In a blogpost, iDOS 2 (opens in new tab) developer Litchie has revealed it has received an email from Apple, recommending changes that restrict the app from running environments such as Windows 3.1. Instead of acquiescing to Apple’s demands, Litchie will be removing the app from the store soon.
In our feature detailing how it felt to use Windows on an iPad Pro, we noticed just how well the operating system ran on the tablet, but if you want to try it out, you’re now going to have to move fast before iDOS 2 disappears forever for new users.
We’ve been here before with iDOS; a version existed for years previously where you could install MS-DOS games and even Windows 95 freely before Apple got wind and sent a cease and desist request.
However, as the app has been available for more than two years, it raises the question as to why now? Did it take recent media coverage for Apple to notice what the app could do, when it wasn’t even hiding the fact of its feature-set?
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Why is it being removed?
The team received an email this week from Apple, stating that, “Upon re-evaluation, we found that your app is not in compliance with the App Store Review Guidelines. Specifically, we found your app is in violation of the following:
Guideline 2.5.2 - Performance - Software Requirements
During review, your app installed or launched executable code, which is not permitted on the App Store.”
Since September 2020, the app was updated (opens in new tab) to enable file sharing, but it’s only now that Apple is recommending the feature be removed, which would render the app almost useless.
Instead, iDOS 2 will be removed very soon, but the team notes that you should still be able to download it from your ‘Purchased’ list if you delete it in the future.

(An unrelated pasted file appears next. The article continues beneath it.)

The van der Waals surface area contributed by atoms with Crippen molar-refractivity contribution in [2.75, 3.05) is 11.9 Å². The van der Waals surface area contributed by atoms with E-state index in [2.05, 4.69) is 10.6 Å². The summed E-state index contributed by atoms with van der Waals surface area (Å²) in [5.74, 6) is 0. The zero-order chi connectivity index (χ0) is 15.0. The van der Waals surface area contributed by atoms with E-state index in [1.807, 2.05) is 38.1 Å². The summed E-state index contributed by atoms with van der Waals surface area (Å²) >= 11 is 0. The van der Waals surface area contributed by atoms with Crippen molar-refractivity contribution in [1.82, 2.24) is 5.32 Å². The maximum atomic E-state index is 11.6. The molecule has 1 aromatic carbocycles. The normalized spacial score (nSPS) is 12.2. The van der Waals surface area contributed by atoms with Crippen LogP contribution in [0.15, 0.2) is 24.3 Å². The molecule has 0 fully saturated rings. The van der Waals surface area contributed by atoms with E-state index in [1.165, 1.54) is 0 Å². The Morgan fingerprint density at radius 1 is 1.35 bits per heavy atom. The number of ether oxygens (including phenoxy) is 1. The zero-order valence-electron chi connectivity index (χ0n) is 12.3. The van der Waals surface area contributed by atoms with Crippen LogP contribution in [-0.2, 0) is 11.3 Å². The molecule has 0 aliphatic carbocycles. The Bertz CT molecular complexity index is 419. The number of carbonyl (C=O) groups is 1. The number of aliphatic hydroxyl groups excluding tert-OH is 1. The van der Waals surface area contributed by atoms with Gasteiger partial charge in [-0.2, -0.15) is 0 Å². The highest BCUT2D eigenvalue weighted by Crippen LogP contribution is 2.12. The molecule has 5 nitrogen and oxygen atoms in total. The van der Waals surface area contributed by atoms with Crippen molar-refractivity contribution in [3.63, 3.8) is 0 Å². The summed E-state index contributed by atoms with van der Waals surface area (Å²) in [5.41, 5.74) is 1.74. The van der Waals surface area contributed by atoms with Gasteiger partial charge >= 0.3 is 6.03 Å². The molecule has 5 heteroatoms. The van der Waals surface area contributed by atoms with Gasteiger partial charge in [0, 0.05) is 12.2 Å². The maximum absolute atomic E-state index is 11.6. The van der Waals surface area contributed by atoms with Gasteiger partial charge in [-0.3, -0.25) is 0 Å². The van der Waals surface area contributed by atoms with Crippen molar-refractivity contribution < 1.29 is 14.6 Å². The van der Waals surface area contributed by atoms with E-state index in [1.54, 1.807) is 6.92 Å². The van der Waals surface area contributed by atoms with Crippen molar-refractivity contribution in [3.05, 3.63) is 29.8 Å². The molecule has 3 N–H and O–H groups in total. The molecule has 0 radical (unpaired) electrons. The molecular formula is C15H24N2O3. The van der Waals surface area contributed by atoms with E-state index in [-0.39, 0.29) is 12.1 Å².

We have reached out to Apple for further comment and will update this article when we hear back.
Analysis: Preservation of old software is a problem
As Litchie rightly notes, the file-sharing feature has been available on iDOS 2 since September, so it’s notable that it’s taken this amount of time for Apple to notice what the app is capable of.
Adding to this, Litchie also stated that it sent an email in September, explicitly stating that the file-sharing feature was present.
Whether the team on the App Store simply pressed ‘approved’ and didn’t attempt to run Windows 3.1 on their iPads, or they were aware, it’s still a shame that this feature is being removed, and in turn, the app.
Having used Windows 3.1 on my iPad, it’s another app that’s fallen victim to the rules of emulation for the App Store. I would be surprised if there were any malicious means from using an operating system from 1993, but yet again it shows that perhaps the 2.5.2 guideline needs another look.
Applications like this showcases preservation of retro software - of how the general public used computers from thirty years ago alongside the programs from that era, which are now mostly non-existent on our modern machines.
It helps educate younger users about what once was, and how certain features and even user interfaces could be applied to the software of the present day. However, as it’s becoming harder and harder to use these legacy operating systems, it feels as though Apple and others are missing out on something great that can educate the programmers and designers of tomorrow.